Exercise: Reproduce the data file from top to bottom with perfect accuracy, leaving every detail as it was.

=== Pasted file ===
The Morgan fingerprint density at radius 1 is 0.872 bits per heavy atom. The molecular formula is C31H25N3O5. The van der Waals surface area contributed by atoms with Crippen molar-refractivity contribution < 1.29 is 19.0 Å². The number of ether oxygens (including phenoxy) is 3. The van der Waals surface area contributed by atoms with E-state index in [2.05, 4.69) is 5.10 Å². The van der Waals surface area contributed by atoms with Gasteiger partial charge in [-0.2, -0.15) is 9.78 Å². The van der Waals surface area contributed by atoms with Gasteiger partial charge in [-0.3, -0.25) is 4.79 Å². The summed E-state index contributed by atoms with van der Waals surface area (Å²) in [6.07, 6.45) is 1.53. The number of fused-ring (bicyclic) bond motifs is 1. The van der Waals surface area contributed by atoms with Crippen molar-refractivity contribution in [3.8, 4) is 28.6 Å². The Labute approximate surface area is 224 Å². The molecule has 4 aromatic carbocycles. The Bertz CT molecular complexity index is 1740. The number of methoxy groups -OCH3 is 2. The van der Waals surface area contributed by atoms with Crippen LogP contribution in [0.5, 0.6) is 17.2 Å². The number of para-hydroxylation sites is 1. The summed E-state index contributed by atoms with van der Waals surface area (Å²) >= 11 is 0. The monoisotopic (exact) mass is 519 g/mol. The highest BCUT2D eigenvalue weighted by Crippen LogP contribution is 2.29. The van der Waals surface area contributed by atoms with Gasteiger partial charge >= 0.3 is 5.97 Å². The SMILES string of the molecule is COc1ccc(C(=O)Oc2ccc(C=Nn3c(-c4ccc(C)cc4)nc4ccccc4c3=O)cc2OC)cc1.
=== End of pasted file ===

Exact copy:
The Morgan fingerprint density at radius 1 is 0.872 bits per heavy atom. The molecular formula is C31H25N3O5. The van der Waals surface area contributed by atoms with Crippen molar-refractivity contribution < 1.29 is 19.0 Å². The number of ether oxygens (including phenoxy) is 3. The van der Waals surface area contributed by atoms with E-state index in [2.05, 4.69) is 5.10 Å². The van der Waals surface area contributed by atoms with Gasteiger partial charge in [-0.2, -0.15) is 9.78 Å². The van der Waals surface area contributed by atoms with Gasteiger partial charge in [-0.3, -0.25) is 4.79 Å². The summed E-state index contributed by atoms with van der Waals surface area (Å²) in [6.07, 6.45) is 1.53. The number of fused-ring (bicyclic) bond motifs is 1. The van der Waals surface area contributed by atoms with Crippen molar-refractivity contribution in [3.8, 4) is 28.6 Å². The Labute approximate surface area is 224 Å². The molecule has 4 aromatic carbocycles. The Bertz CT molecular complexity index is 1740. The number of methoxy groups -OCH3 is 2. The van der Waals surface area contributed by atoms with Crippen LogP contribution in [0.5, 0.6) is 17.2 Å². The number of para-hydroxylation sites is 1. The summed E-state index contributed by atoms with van der Waals surface area (Å²) >= 11 is 0. The monoisotopic (exact) mass is 519 g/mol. The highest BCUT2D eigenvalue weighted by Crippen LogP contribution is 2.29. The van der Waals surface area contributed by atoms with Gasteiger partial charge >= 0.3 is 5.97 Å². The SMILES string of the molecule is COc1ccc(C(=O)Oc2ccc(C=Nn3c(-c4ccc(C)cc4)nc4ccccc4c3=O)cc2OC)cc1.